Sometimes it can feel like life throws a lot of curveballs at once, and they come at us so fast that we feel like we don't know which one to try and catch, or if we should even bother to try. Or if we should try to juggle all of them until we fall down exhausted.
Here's a way to look at what's going on in your life in a way that might help to reduce your anxiety.
Managing your diabetes is one challenge. Others might include a bill that has to get paid, a relationship problem, your boss’s bad moods, your child’s last report card, that leaky sink…
Put each challenge in its own bucket.
Then, go from one bucket to the next, one at a time rather than all at once. As you examine what's in each bucket, ask yourself: What do I have control over here and what do I not have control over? Is there anything about this problem that needs my attention? What do I have to do? What do I have to accept?
As you examine what’s in each bucket, decide:
What you can and can’t do about the problem.
What your action plan is (don't forget to focus on what you can actually control here).
How important it is to solve this problem, compared to the other challenges you are facing right now.
Line the buckets up, with the most important bucket first in line, followed by the others, in order of importance. In other words, ask yourself which bucket you want to dive into first. Hint: it’s important to care for the caregiver, so I would put that diabetic self-care bucket first in line, and keep it there!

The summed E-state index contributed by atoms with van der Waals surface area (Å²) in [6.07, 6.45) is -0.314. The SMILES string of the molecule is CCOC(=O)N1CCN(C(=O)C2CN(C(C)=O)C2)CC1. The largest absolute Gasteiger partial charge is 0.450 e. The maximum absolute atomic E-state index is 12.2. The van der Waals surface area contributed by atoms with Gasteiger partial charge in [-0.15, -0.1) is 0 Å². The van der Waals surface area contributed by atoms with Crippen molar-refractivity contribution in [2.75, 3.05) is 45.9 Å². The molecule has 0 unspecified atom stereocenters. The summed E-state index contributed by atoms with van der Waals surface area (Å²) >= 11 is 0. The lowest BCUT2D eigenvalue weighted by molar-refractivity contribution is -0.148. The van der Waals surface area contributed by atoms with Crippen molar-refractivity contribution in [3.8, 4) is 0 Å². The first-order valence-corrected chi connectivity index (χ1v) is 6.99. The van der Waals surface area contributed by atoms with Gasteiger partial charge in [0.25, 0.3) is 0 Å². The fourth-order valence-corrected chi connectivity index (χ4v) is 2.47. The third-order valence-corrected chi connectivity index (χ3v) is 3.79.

Take action – realistic action – and then move on to the next bucket.
This isn't magic. Your challenges aren't going to magically go away. But you can at least see where you are making headway and where you aren't, and you can see what you need to do. And maybe you can even see where you need to relax.
The point is to look at your life challenges in a way that provides you with the opportunity to see where they can, individually, be managed. It's when we see only this big mass of trouble that we feel overwhelmed.
Part of coping with life is realizing what we can change and what we can't change, and then deciding how best to go with the flow.
I would also encourage you to reach out for support. Friends, family members, who can listen objectively when you need to talk. You might also consider reaching out to a mental health professional to help you to maintain your perspective as you deal with these challenges.
What do you have in your buckets? Let’s do some sharing and caring!
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